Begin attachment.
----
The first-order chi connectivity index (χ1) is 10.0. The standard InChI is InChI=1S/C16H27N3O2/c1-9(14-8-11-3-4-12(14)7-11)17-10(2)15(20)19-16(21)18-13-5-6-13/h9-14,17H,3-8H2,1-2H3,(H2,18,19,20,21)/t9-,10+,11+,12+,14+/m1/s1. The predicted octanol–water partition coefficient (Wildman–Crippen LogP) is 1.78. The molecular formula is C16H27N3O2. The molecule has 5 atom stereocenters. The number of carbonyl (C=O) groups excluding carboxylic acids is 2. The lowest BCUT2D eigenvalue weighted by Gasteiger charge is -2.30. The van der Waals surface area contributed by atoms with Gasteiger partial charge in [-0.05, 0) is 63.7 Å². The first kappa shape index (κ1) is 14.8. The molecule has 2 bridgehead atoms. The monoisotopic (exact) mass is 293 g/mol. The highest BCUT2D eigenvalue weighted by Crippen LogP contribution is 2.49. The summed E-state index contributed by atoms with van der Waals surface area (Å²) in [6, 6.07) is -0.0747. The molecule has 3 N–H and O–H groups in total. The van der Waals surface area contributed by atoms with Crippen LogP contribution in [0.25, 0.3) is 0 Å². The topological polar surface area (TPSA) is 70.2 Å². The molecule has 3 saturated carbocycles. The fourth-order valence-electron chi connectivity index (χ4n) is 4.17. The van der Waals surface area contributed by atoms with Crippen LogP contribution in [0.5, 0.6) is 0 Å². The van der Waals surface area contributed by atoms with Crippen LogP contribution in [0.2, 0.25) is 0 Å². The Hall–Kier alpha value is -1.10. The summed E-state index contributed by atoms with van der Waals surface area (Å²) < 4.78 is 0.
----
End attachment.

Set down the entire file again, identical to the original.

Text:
The first-order chi connectivity index (χ1) is 10.0. The standard InChI is InChI=1S/C16H27N3O2/c1-9(14-8-11-3-4-12(14)7-11)17-10(2)15(20)19-16(21)18-13-5-6-13/h9-14,17H,3-8H2,1-2H3,(H2,18,19,20,21)/t9-,10+,11+,12+,14+/m1/s1. The predicted octanol–water partition coefficient (Wildman–Crippen LogP) is 1.78. The molecular formula is C16H27N3O2. The molecule has 5 atom stereocenters. The number of carbonyl (C=O) groups excluding carboxylic acids is 2. The lowest BCUT2D eigenvalue weighted by Gasteiger charge is -2.30. The van der Waals surface area contributed by atoms with Gasteiger partial charge in [-0.05, 0) is 63.7 Å². The first kappa shape index (κ1) is 14.8. The molecule has 2 bridgehead atoms. The monoisotopic (exact) mass is 293 g/mol. The highest BCUT2D eigenvalue weighted by Crippen LogP contribution is 2.49. The summed E-state index contributed by atoms with van der Waals surface area (Å²) in [6, 6.07) is -0.0747. The molecule has 3 N–H and O–H groups in total. The van der Waals surface area contributed by atoms with Crippen LogP contribution in [0.25, 0.3) is 0 Å². The topological polar surface area (TPSA) is 70.2 Å². The molecule has 3 saturated carbocycles. The fourth-order valence-electron chi connectivity index (χ4n) is 4.17. The van der Waals surface area contributed by atoms with Crippen LogP contribution in [0.5, 0.6) is 0 Å². The van der Waals surface area contributed by atoms with Crippen LogP contribution in [0.2, 0.25) is 0 Å². The Hall–Kier alpha value is -1.10. The summed E-state index contributed by atoms with van der Waals surface area (Å²) < 4.78 is 0.